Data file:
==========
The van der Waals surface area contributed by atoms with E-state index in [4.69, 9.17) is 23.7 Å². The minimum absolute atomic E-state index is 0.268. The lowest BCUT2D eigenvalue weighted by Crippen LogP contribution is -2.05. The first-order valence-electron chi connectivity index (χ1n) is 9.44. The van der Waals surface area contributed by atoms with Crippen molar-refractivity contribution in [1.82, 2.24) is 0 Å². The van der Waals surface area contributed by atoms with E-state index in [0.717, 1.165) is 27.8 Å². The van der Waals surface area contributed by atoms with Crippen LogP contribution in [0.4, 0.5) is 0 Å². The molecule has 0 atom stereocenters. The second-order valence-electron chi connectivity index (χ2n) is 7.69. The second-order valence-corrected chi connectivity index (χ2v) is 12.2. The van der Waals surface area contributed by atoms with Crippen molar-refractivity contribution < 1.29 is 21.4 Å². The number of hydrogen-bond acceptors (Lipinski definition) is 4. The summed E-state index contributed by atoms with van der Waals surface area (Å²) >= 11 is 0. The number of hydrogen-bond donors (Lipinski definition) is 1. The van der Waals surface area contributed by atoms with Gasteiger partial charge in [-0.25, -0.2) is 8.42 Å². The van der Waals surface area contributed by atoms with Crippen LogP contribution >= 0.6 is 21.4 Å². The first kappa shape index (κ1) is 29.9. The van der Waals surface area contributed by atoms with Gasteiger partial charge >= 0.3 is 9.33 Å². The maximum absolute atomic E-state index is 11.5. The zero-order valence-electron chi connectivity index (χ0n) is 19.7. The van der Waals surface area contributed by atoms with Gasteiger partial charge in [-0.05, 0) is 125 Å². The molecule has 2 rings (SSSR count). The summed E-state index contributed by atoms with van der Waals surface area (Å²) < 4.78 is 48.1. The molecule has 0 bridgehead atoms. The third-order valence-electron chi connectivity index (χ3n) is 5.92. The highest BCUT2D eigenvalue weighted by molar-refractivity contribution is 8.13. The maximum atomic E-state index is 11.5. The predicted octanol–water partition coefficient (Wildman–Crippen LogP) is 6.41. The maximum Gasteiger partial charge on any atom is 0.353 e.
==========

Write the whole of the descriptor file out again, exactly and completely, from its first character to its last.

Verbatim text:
The van der Waals surface area contributed by atoms with E-state index in [4.69, 9.17) is 23.7 Å². The minimum absolute atomic E-state index is 0.268. The lowest BCUT2D eigenvalue weighted by Crippen LogP contribution is -2.05. The first-order valence-electron chi connectivity index (χ1n) is 9.44. The van der Waals surface area contributed by atoms with Crippen molar-refractivity contribution in [1.82, 2.24) is 0 Å². The van der Waals surface area contributed by atoms with E-state index in [0.717, 1.165) is 27.8 Å². The van der Waals surface area contributed by atoms with Crippen LogP contribution in [0.4, 0.5) is 0 Å². The molecule has 0 atom stereocenters. The second-order valence-electron chi connectivity index (χ2n) is 7.69. The second-order valence-corrected chi connectivity index (χ2v) is 12.2. The van der Waals surface area contributed by atoms with Crippen molar-refractivity contribution < 1.29 is 21.4 Å². The number of hydrogen-bond acceptors (Lipinski definition) is 4. The summed E-state index contributed by atoms with van der Waals surface area (Å²) >= 11 is 0. The number of hydrogen-bond donors (Lipinski definition) is 1. The van der Waals surface area contributed by atoms with Gasteiger partial charge in [-0.25, -0.2) is 8.42 Å². The van der Waals surface area contributed by atoms with Crippen LogP contribution >= 0.6 is 21.4 Å². The first kappa shape index (κ1) is 29.9. The van der Waals surface area contributed by atoms with Gasteiger partial charge >= 0.3 is 9.33 Å². The maximum absolute atomic E-state index is 11.5. The zero-order valence-electron chi connectivity index (χ0n) is 19.7. The van der Waals surface area contributed by atoms with Gasteiger partial charge in [-0.05, 0) is 125 Å². The molecule has 2 rings (SSSR count). The summed E-state index contributed by atoms with van der Waals surface area (Å²) < 4.78 is 48.1. The molecule has 0 bridgehead atoms. The third-order valence-electron chi connectivity index (χ3n) is 5.92. The highest BCUT2D eigenvalue weighted by molar-refractivity contribution is 8.13. The maximum atomic E-state index is 11.5. The predicted octanol–water partition coefficient (Wildman–Crippen LogP) is 6.41. The maximum Gasteiger partial charge on any atom is 0.353 e.